Now, under circumstances where many African countries expresses their desire to pursue socio-economic development propelled by industrialization and its imbedded structure – if we assume for a minute that we are serious with our intent this time around — if we think external debt-related finance has some dirty attached into it, where will the financial resources for infrastructure development and industrialization come from? How can we sustainably finance these industrialization drives? Yes, we know for a fact that any successful and sustainable industrialization policy needs to be preceded and/or accompanied by important development/transformation in the financial sector – but while we are developing the financial sector and its institutions, while we are enhancing national capacities to mobilize financial resources, both domestically and externally, what needs to happen?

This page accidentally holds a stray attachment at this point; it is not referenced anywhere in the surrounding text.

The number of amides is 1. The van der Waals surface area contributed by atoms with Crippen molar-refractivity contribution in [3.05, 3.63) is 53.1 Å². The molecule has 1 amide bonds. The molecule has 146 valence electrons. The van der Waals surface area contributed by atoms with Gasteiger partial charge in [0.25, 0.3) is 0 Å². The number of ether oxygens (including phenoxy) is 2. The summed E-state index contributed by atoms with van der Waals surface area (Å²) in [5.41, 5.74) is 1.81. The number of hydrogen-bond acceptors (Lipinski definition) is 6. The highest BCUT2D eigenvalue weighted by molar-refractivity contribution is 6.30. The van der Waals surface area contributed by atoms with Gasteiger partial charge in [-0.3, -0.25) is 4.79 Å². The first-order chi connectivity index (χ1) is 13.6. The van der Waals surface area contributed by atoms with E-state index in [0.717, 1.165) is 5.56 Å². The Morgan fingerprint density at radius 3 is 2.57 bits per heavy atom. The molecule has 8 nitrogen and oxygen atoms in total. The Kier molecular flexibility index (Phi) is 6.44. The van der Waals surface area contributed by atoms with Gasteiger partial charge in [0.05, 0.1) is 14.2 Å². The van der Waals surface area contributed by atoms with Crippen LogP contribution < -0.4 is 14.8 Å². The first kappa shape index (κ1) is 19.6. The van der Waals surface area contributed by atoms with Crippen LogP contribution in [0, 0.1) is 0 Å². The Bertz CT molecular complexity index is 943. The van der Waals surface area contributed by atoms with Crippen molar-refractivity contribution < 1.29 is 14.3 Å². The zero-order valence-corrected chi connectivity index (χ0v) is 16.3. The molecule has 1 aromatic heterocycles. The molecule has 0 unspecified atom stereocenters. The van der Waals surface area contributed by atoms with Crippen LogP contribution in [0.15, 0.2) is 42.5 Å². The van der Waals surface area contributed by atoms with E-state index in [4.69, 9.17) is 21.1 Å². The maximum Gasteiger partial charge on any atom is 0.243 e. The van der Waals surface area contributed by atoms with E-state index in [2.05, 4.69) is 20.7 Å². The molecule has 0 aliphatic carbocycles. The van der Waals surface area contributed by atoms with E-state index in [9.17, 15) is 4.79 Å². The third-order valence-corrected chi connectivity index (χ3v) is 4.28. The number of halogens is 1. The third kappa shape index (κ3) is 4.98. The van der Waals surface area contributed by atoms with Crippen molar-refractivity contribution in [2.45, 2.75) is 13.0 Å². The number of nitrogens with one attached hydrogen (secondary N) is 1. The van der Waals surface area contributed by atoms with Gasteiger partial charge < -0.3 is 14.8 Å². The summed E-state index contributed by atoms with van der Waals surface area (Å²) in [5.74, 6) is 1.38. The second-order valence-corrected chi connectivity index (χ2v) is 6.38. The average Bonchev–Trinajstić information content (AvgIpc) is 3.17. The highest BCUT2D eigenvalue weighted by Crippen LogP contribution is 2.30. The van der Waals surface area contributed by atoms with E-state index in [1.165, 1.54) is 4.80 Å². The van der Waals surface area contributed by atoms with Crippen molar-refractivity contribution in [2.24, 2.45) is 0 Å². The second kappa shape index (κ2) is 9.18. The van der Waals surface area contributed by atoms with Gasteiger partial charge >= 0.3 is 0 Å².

If we so much dislike debt-related flows, should it come down to FDIs, Yes? but when it comes to FDIs, wouldn’t it be fair for us then if we seriously consider diverting from resource-seeking FDIs into both “market and efficiency-seeking FDIs”. Here, history could be a good teacher, that focusing on “resource-seeking FDIs” without strategic diversification seems like not a sensible approach worth pursuing. Currently the stock of FDIs in Africa is estimated at US$ 867 billion; about US$ 83 billion allocated to the East Africa nations and US$ 20 billion of this is in Tanzania. We know that a significant portion of these FDIs investments are resource and/or commodity-based – actually the decline in FDIs inflows to only about US$ 7.6 billion for the whole of East Africa and US$ 1.2 billion for Tanzania in 2017 relates to this. That’s why the recent challenge in both demand and pricing of commodity quickly got reflected to the reduction in annual FDI inflows to Africa. Much as there are expectations FDIs inflows renewals in 2018, but reasons underpinned such hope for recovery are in tied to better commodity prices. Again, a sensible approach is to create conducive climates to attract such investors from the usual top-10 sources of FDIs for Africa (i.e. US, UK, France, Italy, China, South Africa, Singapole, India, Turkey, etc) to bring their efficiency and market-seeking manufacturing FDIs into textile, automobile, ICT, industrial parks, etc.